Landon disappears into the woods and it only takes a few moments for the silence to shift.


To change.


There’s the furnace-hot aftershock skittering of twigs and pebbles bouncing against the underbelly of the truck, and the breathy swish of the breeze ratcheting up, skipping between the overgrown bushes and the too-tall, seesawing grass—eventually, the headlights flicker off, the barely noticeable background thrum of the car battery vanishing so abruptly that Claire tenses with unease.


It isn’t the quiet, exactly, that bothers her.


It’s everything else.


It’s knowing where she’s going, but not where she is.


A sound pierces the air, muffled and shrill. A yowling coyote, or a frightened fox, or an owl, maybe, hunting down a mouse. Announcing its presence. Establishing itself as the predator in that equation. That relationship. Claire idly wishes that humans possessed that kind of basic drive for honesty—that they were more efficient about telling each other who they really were in precise, objective terms.


Landon, for example, is a lying, cheating, megalomaniac piece of shit.


Claire, for example, is a—


Landon stumbles out of the woods, then, awkwardly scrubbing at the nape of his neck, one of those calculated aw-shucks nice-guy maneuvers that he practices in the mirror like a fucking beauty queen spit-shining her victory wave—but his skin is paler than usual, his mouth redder and his posture straighter, and the uncharacteristic hitch in his gait, the way he seems to be drifting, swaying, like a stuffed animal dangling from the pincher hook of a carnival claw machine, sets her scalp prickling and her spine tingling.

Unnatural, she thinks, unbidden, before blinking herself back to reality.


“Landon,” she says, arching even farther away from the driver’s seat as he climbs back into the truck. He doesn’t acknowledge her. There’s nowhere else for her to go. She’s pressed up against the window, the door handle digging into her ribs. “Landon.


He starts the car.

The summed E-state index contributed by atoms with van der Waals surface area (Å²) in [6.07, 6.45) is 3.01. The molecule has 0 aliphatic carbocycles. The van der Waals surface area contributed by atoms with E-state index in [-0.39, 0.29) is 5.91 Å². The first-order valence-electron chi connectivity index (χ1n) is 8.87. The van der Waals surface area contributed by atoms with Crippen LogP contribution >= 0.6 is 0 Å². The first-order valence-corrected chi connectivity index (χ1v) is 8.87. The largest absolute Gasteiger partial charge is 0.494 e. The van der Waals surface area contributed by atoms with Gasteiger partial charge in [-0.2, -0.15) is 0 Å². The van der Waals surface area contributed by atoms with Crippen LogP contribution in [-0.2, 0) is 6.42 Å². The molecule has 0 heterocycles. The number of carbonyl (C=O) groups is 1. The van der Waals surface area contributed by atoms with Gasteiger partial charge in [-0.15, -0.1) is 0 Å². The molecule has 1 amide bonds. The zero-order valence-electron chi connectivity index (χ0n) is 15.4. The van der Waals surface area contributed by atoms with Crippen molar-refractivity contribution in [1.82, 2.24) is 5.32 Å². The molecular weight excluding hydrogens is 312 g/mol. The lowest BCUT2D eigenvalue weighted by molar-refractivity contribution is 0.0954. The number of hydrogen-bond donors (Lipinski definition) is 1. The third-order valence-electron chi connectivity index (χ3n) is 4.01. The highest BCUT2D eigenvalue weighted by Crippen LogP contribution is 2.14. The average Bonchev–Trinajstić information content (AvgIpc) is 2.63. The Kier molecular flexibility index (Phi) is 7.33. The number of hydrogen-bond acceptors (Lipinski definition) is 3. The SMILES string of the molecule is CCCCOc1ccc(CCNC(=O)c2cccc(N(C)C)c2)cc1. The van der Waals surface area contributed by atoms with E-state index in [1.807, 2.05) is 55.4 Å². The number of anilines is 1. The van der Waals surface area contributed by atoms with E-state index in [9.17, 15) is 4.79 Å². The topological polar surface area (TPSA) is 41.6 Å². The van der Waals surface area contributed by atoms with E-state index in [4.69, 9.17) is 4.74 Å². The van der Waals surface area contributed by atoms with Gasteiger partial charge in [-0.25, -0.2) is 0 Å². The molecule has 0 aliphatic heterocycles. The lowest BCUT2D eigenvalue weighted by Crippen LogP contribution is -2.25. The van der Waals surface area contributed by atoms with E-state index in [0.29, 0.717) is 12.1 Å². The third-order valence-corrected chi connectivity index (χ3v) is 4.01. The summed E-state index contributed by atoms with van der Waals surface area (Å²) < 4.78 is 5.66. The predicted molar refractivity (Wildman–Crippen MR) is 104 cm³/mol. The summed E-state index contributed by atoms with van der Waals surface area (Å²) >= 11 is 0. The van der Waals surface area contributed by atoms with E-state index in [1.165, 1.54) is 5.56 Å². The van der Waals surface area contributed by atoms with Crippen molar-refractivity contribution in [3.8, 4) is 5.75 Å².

Guns the engine.


There’s blood crusted under his fingernails.


Claire frantically tries to remember if it was there earlier—if he’d washed his hands after touching the dolphin—but she can’t. She’d been too furious, too horrified, too disappointed; and what did it matter, anyway? What is she even scared of right now? What does she suspect is going on?


“Are you . . . okay?” she asks, inhaling sharply when all he does in response is floor the gas pedal, gears whining, speed creeping up and up and up as they approach a dangerous-looking curve in the road. She brings her arm around, unlatching her seatbelt, lifting her shoulder, wrist knocking against the door handle, her numb, frozen fingers fumbling with the lock. She can roll out onto the road if she has to. If it’s absolutely necessary. “Landon, what are you—oh, my god, what is wrong with you?”


They pass under a swamp-thick beam of moonlight filtering in through the trees.


It’s silvery; pristine; bright.


Landon squints at it for a moment, a weird furrow in his brow, and cocks his head, inadvertently exposing the column of his neck, the part towards the back that had been hidden to her by his hair and the collar of his shirt. There’s blood there, too. Sticky, sluggish, congealing blood. From what? A scratch?


A bite?


He releases the steering wheel, letting the truck crawl to a halt, his upper body spasming, a pained, desperate gasp clawing its way out of his lungs.


His face ripples.


His jaw gapes.


His bones crunch.


Claire jams her door open, falling backwards, falling down, her palms scraping gravel and her throat closing around a scream. She’s seen this movie. She’s seen how this movie ends. Her vision tunnels as she scrambles upright, trembling hands searching for her phone, for her keys—her phone is in the center console cup holder, next to a crumpled-up gas station receipt and a Gatorade bottle full of cheap vodka, but her keys—


Pool key.


Penlight.


Bottle opener.


Grocery store rewards card.


Pepper spray.